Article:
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Cyrille Regis: Pioneering black British footballer dies

A pioneer for black British footballers, who was sent a bullet in the post after he was selected to play for England,...

Posted: Jan 15, 2018 3:06 PM
Updated: Jan 15, 2018 3:06 PM

A pioneer for black British footballers, who was sent a bullet in the post after he was selected to play for England, has died at the age of 59.

Cyrille Regis, who was a striker, represented the likes of West Bromwich Albion, Coventry City and Aston Villa over the course of a 20-year playing career that began in the 1970s.

Cyrille Regis dies age 59

Regis played for England five times

He was also capped five times by England between 1982 and 1987.

The professional Footballers Association described Regis, who was widely reported to have died from a heart attack, as "a true gentleman and legend, he will be deeply missed" in a tweet Monday.

A statement by West Brom said Regis was "one of the great symbols of the fight against racism in Britain as a pioneer for black footballers across this nation and beyond."

West Brom chairman, John Williams, paid tribute to "a crusader against bigotry" and "a man who threw considerable energy into a series of worthy causes."

Regis was born in French Guiana but moved to London when he was just five.

He signed for Midlands club West Brom in 1977 where he had the most potent spell of his career, scoring 112 goals in 297 games.

It was there he played alongside two other black players, Laurie Cunningham and Brendon Batson.

The trio became known as the "Three Degrees" and were frequently the targets of racist abuse and chants.

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Regis described some of that abuse in a recent interview with CNN.

"The worst for me was getting my first England cap and receiving a bullet through the post saying 'if you put your foot on our Wembley turf, you'll get one of these for your knees,'" Regis recalled.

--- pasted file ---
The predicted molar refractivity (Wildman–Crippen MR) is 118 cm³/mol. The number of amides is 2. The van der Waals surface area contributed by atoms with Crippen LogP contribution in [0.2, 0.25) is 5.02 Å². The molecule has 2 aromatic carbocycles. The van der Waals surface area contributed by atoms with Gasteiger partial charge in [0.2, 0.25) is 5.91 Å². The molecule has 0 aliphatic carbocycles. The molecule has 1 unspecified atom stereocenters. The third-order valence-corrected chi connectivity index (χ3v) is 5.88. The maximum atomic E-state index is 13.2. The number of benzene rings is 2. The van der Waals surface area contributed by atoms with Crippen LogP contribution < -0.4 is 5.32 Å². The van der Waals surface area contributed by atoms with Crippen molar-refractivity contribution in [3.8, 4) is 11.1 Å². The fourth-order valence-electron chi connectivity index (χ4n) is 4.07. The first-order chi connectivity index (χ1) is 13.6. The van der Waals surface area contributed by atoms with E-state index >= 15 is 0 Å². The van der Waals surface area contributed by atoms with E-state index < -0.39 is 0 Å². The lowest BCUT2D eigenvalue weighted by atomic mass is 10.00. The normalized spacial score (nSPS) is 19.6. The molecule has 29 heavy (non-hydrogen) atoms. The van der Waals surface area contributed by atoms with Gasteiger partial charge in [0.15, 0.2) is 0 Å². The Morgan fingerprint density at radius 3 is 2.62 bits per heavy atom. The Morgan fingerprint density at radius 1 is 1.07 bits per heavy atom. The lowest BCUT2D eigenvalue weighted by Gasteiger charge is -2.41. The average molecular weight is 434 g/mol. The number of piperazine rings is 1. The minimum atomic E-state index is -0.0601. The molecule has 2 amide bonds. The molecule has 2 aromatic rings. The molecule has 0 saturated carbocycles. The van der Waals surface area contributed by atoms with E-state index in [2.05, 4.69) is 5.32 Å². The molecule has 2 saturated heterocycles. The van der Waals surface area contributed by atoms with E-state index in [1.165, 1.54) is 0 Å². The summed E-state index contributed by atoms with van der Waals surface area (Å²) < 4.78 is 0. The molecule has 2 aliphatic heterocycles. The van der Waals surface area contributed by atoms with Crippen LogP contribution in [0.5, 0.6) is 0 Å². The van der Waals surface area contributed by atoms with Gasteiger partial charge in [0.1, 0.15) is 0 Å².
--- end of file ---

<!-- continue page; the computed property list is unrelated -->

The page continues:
"But in England I think we've come a long, long way from where we were in the seventies," he added.

He also described the introduction of the English FA's version of the "Rooney Rule" -- which would see at least one black, Asian and minority ethnic (BAME) applicant interviewed for future roles in the England national team system -- as something that would help more black people get into football management and administration.

Regis' manager at West Brom and Aston Villa, Ron Atkinson, spoke glowingly of his former player Monday.

"I've always said he was the best I've ever worked with," Atkinson told CNN.

"One travesty is he only ever got five international caps when he was worth a lot more than that," he added.

Atkinson gave a start to many aspiring black footballers in the 1970s and 80s but was accused of racism later in his career after making derogatory comments, for which he subsequently apologized, about former France international Marcel Desailly.

Atkinson said that the racism and abuse piled on Regis from hostile crowds never seemed to affect his performances.

"He just used to get on with it," Atkinson said. "Everybody seemed to admire the way he went about his business and the way he played."

Tributes to Regis also poured in on social media.

Coventry City, whom he helped to FA Cup glory in 1987, described Regis as a "legend" and a "hero."

Andy Street, the mayor of the West Midlands region that is home to West Brom, said Regis did "so much to blaze a trail for racial equality in football and will be missed."

Meanwhile, former Manchester United and England striker, Andrew Cole, tweeted that Regis was "the reason I wanted to play football."

Anti-racism charity Kick It Out said Regis was "a great supporter" of its work to tackle racism in football as well as "one of the first iconic black players of the professional game."

Regis is survived by two children Robert and Michelle and three grandchildren Jayda, Ren-e and Riley.

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